Radiation. Whether you get it and what type depend on the type of surgery you had, if your cancer has spread to the lymph nodes or somewhere else in your body, the size of your tumor, and, sometimes, your age. You might have one type or a combination:

  • External beam radiation. This type comes from a machine outside your body. You generally get it 5 days a week for 5 to 6 weeks. Some types of external beam radiation include:
    • Hypofractionated radiation therapy. You get larger doses using fewer treatments, typically only 3 weeks.
    • Intraoperative radiation therapy (IORT). In this approach, you get a single large dose of radiation in the operating room right after breast conservation surgery (before the wound is closed).
    • 3D-conformal radiotherapy. You get radiation from special machines that can better aim it at the area where the tumor was. You’ll get treatments twice a day for 5 days.
  • Internal radiation (brachytherapy). In this type, your doctor puts something radioactive inside your body for a short time.
    • Interstitial brachytherapy. The doctor inserts several small, hollow tubes called catheters into the breast around the area where the cancer was. They stay in place for several days. Doctors put radioactive pellets into them for short periods every day.
    • Intracavitary brachytherapy. This is the most common type of brachytherapy for women with breast cancer. The doctor uses a small catheter to put a device inside your breast. The device is widened and stays in place during the treatment. The other end sticks out of the breast. The doctor uses a tube to put radiation sources (often pellets) into the device. You usually get this twice a day for 5 days as an outpatient. After the last treatment, the doctor collapses the device and removes it.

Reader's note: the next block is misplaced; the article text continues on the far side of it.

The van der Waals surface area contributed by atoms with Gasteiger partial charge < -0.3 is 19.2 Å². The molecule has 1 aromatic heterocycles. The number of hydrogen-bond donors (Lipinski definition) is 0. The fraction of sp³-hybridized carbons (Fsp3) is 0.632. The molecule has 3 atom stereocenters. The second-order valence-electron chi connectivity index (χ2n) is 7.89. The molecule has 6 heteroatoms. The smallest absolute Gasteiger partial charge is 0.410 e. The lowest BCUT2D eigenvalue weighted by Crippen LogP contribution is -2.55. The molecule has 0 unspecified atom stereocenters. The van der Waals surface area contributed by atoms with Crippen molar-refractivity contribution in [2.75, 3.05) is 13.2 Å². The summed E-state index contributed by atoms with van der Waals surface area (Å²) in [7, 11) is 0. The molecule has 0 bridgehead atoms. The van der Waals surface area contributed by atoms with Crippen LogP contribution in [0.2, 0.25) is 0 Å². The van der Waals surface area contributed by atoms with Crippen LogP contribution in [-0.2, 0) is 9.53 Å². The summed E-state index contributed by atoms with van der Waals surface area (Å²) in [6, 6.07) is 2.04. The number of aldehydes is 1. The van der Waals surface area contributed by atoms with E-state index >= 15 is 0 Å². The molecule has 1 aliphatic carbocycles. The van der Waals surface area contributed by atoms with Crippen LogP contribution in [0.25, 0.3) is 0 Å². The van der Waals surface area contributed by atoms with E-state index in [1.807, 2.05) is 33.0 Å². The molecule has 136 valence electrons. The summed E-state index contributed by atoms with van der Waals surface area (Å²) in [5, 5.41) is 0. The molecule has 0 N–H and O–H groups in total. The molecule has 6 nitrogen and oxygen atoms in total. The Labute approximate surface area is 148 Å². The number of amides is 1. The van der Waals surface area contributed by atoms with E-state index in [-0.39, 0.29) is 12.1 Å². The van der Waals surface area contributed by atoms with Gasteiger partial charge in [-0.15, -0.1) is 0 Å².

Learn more about radiation therapy for breast cancer.

Systemic treatments

They destroy or control cancer cells all over your body. These treatments include:

  • Chemotherapy. You might take these drugs as pills or get them injected into a vein. It might be your main treatment if you have advanced breast cancer. Or you could get it before surgery (neoadjuvant chemotherapy) or after surgery (adjuvant chemotherapy). Read more on chemotherapy to treat breast cancer.
  • Hormone therapy. Some cancers grow in response to certain hormones. These medications stop the hormones from attaching to cancer cells, which stops their growth.

Selective estrogen receptor modulators (SERMs):

  • Tamoxifen 
  • Toremifene (Fareston)

Selective estrogen receptor degraders (SERDs):

  • Elacestrant (Orserdu)
  • Fulvestrant (Faslodex)

Aromatase inhibitors:

  • Anastrozole (Arimidex) 
  • Exemestane (Aromasin) 
  • L+etrozole (Femara)

Luteinizing hormone-releasing hormone (LNRH) agonists:

  • Goserelin (Zoladex)
  • Leuprolide (Lupron)

Get more details on hormone therapy for breast cancer treatment.

  • Targeted drugs. These drugs stop the changes that make cells grow out of control.

Monoclonal antibodies:

  • Ado-trastuzumab emtansine (Kadcyla)
  • Fam-trastuzumab deruxtecan (Enhertu)
  • Margetuximab (Margenza)
  • Pertuzumab (Perjeta)
  • Sacituzumab govitecan (Trodelvy)
  • Trastuzumab (Herceptin)
  • Trastuzumab and hyaluronidase injection (Herceptin Hylecta)
  • Trastuzumab, pertuzumab, and hyaluronidase injection (Phesgo)

Kinase inhibitors: 

  • Lapatinib (Tykerb)
  • Neratinib (Nerlynx)
  • Tucatinib (Tukysa)

CDK4/6 inhibitors: 

  • Abemaciclib (Verzenio)
  • Palbociclib (Ibrance) 
  • Ribociclib (Kisqali)

mTOR inhibitor: 

  • Everolimus (Afinitor)

PI3K inhibitor: 

  • Alpelisib (Piqray)

PARP inhibitors:

  • Olaparib (Lynparza)
  • Talazoparib (Talzenna)

Immunotherapy. Medications such as pembrolizumab (Keytruda) a PD-1 Inhibitor, help your immune system fight cancer.

Find out the pros and cons of immunotherapy to treat cancer.

Know more about targeted therapy for breast cancer.